Why Do You Practice Patient Advocacy?
Six HealthCentral patient experts discuss the reason behind why they advocate for their conditions
Life is busy enough. Now add a chronic illness (Or two. Or three…) and it’s not only even busier, it’s more exhausting, painful, and difficult-to-navigate. So you hardly need, or want, to hear about one more thing you Need To Do.
But patient advocacy – advocating for your health, your care, and the care of others with your condition – might just be one of those things that you should seriously consider doing. Why? HealthCentral’s patient experts Alisha Bridges, Lisa Emrich, Charis Hill, PJ Hamel, Carol Bradley Bursack, and Mike Veny give you their reasons for taking part here:
Alisha: I practice patient advocacy because it's our voices that will drive change. In the last few years, those of us with psoriasis have had better treatment options, changed the stipulations of step therapy, and spoken with the [Food and Drug Administration] about the importance of approving medicines — this is patient advocacy. Using our stories to promote change, not just for ourselves, but for the community as a whole.
Lisa: I feel strongly that those of us living with a condition who are able to speak up on behalf of our community should do so. I am fortunate to be a patient advocate and to use my voice to help others.
Charis: Advocating gives me purpose beyond just surviving. I have always advocated for others, so when I was diagnosed with ankylosing spondylitis, it was natural to begin advocating for myself. There is a certain kind of hope that comes from speaking for others who cannot or choose not to speak for themselves simply by sharing my own story.
I have seen laws change and public awareness grow as a direct result of my advocacy.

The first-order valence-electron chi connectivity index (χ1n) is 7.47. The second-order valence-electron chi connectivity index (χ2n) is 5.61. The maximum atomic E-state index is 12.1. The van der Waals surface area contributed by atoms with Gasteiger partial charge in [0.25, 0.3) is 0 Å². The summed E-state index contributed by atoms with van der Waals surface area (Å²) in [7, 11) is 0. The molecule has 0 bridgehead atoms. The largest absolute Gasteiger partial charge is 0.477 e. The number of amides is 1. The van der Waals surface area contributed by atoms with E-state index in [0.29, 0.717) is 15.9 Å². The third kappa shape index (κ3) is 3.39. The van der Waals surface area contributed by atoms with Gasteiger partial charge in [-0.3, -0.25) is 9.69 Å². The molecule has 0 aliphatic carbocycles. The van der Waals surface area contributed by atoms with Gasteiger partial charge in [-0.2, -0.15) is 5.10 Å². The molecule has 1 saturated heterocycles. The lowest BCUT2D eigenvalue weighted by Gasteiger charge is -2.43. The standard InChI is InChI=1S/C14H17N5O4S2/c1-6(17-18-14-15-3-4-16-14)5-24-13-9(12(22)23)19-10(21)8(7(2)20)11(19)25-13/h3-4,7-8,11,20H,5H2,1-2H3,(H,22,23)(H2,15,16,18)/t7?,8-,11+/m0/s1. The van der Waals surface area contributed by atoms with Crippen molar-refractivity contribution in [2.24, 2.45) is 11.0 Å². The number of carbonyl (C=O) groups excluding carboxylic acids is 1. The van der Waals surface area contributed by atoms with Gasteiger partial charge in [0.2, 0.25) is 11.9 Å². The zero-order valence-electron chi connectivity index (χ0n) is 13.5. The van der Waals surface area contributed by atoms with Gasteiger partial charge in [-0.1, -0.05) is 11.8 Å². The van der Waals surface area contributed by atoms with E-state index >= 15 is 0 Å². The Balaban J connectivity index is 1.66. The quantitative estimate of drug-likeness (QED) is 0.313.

Why stop now?
PJ: I practice patient advocacy for one reason: I want to help women going through breast cancer. Whether that means working on a traffic and parking study in order to make the journey from parking lot to infusion suite as painless as possible; pressing for cold cap technology during chemo so women don’t have to lose their hair; or changing the layout of the cancer center waiting room to improve privacy, the Patient and Family Advisory Committee (PFAC) [which PJ leads at her local hospital system] has tackled issues with energy and determination.
Carol: My dad had surgery to correct effects that aging brought to the remains of a World War 2 brain injury. He went into surgery whole. This surgery was to prevent fluid building up behind scar tissue, which would eventually cause dementia. Unfortunately, something went wrong and Dad came out of surgery with severe dementia — literally overnight. While I've spent over two decades caring for a total of seven elders, it was Dad's experience that launched my advocacy. One book of my own, involvement of several others written by medical professionals, a newspaper column in its 12th year of publication and going strong, articles on several large websites, and a large social media following has been the result of my advocacy. Interviews including by The Wall Street Journal, U.S. News & World Report, Kaiser Health News, and radio stations large and small know where to come for caregiving information. I'm nowhere near quitting. I've lost an enormous amount of money as a family caregiver and don't see a quality retirement for myself when the time comes, but I'd never have done it differently.
I will remain an advocate for life.
Mike: I practice patient advocacy because there are [many myths (https://www.healthcentral.com/article/myths-about-mental-health-and-violence) surrounding my illness. Because many of these myths are widespread and popular, it makes it difficult for people with my illness to get the help that they need due to shame and not being aware of resources.